One of the characteristics which mark Australian viticulture and enology, is the huge use of technology, from vineyard to cellar. Harvests, as well as other works done in the vineyard, are usually mechanized, it is quite uncommon for producers in Australia to manually harvest grapes, maybe because of the lack of personnel, and the processes of wine making are done according the most advanced technologies. This surely is because of the spirit of adaptation and experimentation Australians have, perhaps, more than any other country, here they highly value ideas and encourage experimentation, both in the vineyard and in the cellar and, most of the times, their results and methods are adopted by some wineries of the other countries.

 In Australia are produced both white wines and red wines, with a higher percentage in favor of white wines, as well as a modest quantity of sparkling wines and fortified wines. The most cultivated white grapes in Australia are Chardonnay, Riesling, Sémillon (here in Australia it is written as Semillon), whereas the most cultivated red grapes are Cabernet Sauvignon and Syrah (in Australia, as well as in South Africa, this grape is called Shiraz). Undoubtedly the best results of Australian enology are achieved with Chardonnay for white wines and Shiraz for red wines. Other white berried grapes cultivated in Australia, even though in modest quantities, are Muscadelle, Muscat Blanc à Petits Grains, Muscat Gordo Blanco (the name Australians use for Muscat of Alexandria), Palomino and Pedro Ximénez (both mainly used for the production of fortified wines), Sauvignon Blanc and Verdelho. Among red berried grapes we find Grenache, Merlot, Mourvèdre and Pinot noir.


Southern Australia

 Southern Australia is undoubtedly the most representative and productive area of the country. More than the half of the Australian wine is produced in this area and here are located the most prestigious wine areas of Australia such as Barossa Valley, Coonawarra, Adelaide Hills, Eden Valley, Clare Valley, Padthaway and McLaren Vale. The most active and important areas are located near the city of Adelaide except Padthaway and Coonawarra which are located to the southern side of this area.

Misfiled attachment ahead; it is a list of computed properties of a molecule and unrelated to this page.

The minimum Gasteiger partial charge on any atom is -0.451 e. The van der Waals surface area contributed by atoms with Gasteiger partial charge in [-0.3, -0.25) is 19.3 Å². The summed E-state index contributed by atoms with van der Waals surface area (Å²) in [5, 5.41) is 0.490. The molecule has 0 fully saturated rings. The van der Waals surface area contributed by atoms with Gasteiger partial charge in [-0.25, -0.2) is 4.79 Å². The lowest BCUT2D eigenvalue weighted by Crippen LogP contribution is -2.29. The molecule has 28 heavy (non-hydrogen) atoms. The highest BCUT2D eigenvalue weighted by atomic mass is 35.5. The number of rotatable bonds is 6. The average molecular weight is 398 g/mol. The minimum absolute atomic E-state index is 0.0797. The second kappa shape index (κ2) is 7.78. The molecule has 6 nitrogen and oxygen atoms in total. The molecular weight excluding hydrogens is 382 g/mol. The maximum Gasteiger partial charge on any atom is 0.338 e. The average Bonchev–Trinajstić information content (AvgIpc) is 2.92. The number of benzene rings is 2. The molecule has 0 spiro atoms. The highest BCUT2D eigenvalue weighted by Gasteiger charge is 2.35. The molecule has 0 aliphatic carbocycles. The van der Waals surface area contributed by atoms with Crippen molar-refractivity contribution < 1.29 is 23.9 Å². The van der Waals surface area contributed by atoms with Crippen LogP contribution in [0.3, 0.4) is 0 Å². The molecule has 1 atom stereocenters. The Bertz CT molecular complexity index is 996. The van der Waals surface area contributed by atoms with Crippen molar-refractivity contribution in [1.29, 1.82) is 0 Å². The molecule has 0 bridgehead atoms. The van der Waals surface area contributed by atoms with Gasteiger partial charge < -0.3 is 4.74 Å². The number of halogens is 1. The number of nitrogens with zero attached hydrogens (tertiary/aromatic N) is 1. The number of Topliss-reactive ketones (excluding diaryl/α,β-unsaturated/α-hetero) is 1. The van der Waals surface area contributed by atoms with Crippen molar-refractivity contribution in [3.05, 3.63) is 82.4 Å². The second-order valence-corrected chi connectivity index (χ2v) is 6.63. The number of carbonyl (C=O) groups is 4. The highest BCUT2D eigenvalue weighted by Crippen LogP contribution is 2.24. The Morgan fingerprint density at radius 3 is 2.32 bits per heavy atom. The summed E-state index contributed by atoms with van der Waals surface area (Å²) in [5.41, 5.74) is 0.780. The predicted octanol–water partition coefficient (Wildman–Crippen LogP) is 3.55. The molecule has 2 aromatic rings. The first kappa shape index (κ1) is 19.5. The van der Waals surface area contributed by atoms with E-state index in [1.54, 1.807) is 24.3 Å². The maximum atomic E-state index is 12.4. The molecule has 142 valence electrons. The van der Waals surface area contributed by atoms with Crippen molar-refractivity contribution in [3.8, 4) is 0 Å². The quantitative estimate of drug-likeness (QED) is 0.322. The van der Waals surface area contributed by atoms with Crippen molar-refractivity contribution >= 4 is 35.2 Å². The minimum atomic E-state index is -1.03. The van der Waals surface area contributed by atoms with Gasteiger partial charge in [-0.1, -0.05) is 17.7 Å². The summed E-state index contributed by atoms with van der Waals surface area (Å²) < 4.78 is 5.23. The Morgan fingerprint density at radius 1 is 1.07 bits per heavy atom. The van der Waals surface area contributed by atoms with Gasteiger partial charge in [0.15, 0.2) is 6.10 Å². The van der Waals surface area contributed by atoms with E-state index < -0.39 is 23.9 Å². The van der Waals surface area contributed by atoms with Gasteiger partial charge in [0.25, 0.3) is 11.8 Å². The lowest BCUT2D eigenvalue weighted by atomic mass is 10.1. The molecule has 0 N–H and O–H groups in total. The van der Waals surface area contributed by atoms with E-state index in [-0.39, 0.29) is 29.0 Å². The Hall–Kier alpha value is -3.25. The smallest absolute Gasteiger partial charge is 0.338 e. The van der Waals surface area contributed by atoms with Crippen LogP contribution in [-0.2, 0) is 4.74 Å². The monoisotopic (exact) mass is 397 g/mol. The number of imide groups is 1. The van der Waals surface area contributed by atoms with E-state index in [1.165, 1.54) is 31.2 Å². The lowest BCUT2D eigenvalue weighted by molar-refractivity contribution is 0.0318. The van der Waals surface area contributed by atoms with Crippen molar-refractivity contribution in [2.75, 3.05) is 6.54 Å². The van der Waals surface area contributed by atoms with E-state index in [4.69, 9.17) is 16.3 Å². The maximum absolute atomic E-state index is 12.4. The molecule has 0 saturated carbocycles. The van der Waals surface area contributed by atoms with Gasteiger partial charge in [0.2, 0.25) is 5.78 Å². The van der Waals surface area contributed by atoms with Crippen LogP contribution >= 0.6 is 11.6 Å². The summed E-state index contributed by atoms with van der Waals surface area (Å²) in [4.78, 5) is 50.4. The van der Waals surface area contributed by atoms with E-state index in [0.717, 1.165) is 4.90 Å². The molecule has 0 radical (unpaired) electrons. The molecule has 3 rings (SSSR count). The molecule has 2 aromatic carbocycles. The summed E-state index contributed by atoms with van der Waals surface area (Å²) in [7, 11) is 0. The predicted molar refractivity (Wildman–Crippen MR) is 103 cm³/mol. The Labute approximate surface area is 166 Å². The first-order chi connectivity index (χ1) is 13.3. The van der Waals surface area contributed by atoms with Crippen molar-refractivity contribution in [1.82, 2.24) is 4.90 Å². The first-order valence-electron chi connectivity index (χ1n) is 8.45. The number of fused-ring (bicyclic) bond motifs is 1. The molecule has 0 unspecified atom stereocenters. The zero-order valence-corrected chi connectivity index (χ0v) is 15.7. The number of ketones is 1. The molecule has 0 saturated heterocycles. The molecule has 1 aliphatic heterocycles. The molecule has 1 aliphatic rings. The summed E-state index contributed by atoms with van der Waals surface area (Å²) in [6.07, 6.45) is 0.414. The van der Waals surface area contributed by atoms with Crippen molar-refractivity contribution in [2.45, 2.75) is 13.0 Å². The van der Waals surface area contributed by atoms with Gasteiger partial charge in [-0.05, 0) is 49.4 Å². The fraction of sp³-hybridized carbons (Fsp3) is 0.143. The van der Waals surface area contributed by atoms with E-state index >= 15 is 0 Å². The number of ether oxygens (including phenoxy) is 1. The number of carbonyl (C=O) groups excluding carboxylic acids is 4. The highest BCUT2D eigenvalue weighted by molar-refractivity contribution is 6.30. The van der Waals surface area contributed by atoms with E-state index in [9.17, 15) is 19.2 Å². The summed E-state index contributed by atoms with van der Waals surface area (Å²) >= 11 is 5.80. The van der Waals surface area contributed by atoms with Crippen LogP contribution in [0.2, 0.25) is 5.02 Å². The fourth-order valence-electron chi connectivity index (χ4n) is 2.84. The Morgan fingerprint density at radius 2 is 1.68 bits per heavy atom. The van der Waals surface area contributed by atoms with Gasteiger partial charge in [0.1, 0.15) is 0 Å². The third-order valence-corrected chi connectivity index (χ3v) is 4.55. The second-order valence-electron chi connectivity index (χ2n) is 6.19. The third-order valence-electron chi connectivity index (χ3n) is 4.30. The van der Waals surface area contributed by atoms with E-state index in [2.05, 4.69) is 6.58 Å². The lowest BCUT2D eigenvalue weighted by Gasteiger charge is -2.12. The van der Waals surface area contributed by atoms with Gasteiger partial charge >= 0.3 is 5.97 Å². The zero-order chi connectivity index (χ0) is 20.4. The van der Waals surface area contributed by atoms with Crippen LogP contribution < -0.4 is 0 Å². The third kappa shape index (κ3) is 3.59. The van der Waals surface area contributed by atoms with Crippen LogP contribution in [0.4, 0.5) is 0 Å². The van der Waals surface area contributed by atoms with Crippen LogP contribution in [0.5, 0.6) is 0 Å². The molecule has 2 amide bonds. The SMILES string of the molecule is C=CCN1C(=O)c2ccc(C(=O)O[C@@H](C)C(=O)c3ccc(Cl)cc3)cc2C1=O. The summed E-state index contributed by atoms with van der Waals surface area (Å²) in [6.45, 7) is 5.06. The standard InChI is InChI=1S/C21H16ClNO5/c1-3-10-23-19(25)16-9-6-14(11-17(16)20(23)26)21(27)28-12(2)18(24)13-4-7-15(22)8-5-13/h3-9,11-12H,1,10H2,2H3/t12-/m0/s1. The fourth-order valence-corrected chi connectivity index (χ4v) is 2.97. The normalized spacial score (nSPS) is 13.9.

Among the wine production areas of Southern Australia, Barossa Valley and Coonawarra are the ones that certainly are the most renowned ones, not just the most famous ones of this area, but also of Australia. Barossa Valley, which is located in the proximity of Adelaide, is renowned for its full bodied and amazing wines produced with Shiraz grape, whereas Coonawarra is famous for its wines produced with Cabernet Sauvignon. Besides wines made from Shiraz grape, Barossa Valley is also renowned for Chardonnay, most of the times produced by making use of cask, and in this area there are the most important and productive cooperage industries, a sure sign of the massive usage of casks both in Barossa Valley and in Australia. Among other interesting wines produced in Barossa Valley there are good examples of Riesling, Sémillon and Cabernet Sauvignon.